Representational image. (AFP)
Representational image. (AFP)

Delhi food safety dept to ensure quality food in hospitals

The department looks at the quality of food, conditions in which it is prepared, utensils and water used before conducting an independent audit and awarding a certificate from FSSAI
PUBLISHED ON JUL 22, 2021 11:22 AM IST

Delhi’s food safety department is working to get large kitchens in hospitals, temples, and Tihar Jail certified. The department looks at the quality of food, conditions in which it is prepared, utensils used, water used before conducting an independent audit and awarding a certificate from the Food Safety and Standards Authority of India (FSSAI).

So far, Max Hospital, Saket, has been awarded the Eat Right certificate. The processes are underway at Max Hospital, Patparganj, Indraprastha Apollo Hospital, and Sri Action Balaji Hospital, according to officials.

“Since people are thronging the hospitals, the department wanted to ensure that all the food available to the patients as well as their relatives was hygienically prepared. The certificate will let people know that,” said Ranjeet Singh, nodal officer for the programme from Delhi’s food safety department. The department is headed by food commissioner Neha Bansal.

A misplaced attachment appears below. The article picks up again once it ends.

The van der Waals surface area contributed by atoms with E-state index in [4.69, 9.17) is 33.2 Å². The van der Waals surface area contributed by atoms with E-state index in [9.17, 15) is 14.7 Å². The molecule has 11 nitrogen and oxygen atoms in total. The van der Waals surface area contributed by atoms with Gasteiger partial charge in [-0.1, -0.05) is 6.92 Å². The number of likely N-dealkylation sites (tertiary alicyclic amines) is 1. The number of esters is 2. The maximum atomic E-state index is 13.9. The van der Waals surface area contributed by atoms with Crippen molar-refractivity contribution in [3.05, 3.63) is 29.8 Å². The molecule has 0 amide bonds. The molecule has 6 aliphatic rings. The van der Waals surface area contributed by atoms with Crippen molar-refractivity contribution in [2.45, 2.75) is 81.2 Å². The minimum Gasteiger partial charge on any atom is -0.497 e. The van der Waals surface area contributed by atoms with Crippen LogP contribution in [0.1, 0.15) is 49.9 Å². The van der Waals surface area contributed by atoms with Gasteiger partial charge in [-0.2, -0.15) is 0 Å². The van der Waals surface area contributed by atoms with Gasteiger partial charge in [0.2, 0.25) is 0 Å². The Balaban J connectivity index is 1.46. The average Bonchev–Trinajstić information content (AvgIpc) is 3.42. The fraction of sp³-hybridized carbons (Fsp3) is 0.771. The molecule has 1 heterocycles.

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The department plans to certify 11 big hospitals and temples, one from each district, by the end of the month.

As for temples, Akshardham and Shri Sai Mandir, Najafgarh, have been certified.

This action was taken after the department received complaints of Kalkaji temple reusing prasad. “We received complaints that beggars outside the temple were collecting the boondi from those visiting the temples and reselling it to the vendor. That’s when the department decided to certify temples serving food to large number of people,” said Singh.

The department will conduct a similar inspection and certify Tihar Jail as well.

The food safety officers have to inspect the kitchens, pantry, the area where food is served, the vendors used, and any outsources catering establishments. They look at whether the raw materials are properly stored, whether vegetarian and non-vegetarian food is separately stored and cooked, whether the drainage system is proper, whether the utensils used are made of food grade metal, whether RO water is used for cooking.

“The law does not allow for cooking in ground water. RO water has to be used; even then the water needs to be tested twice a year at designated labs. In addition, we also look at whether is wearing apron, mask, hair net, have clean nails etc,” said Singh.

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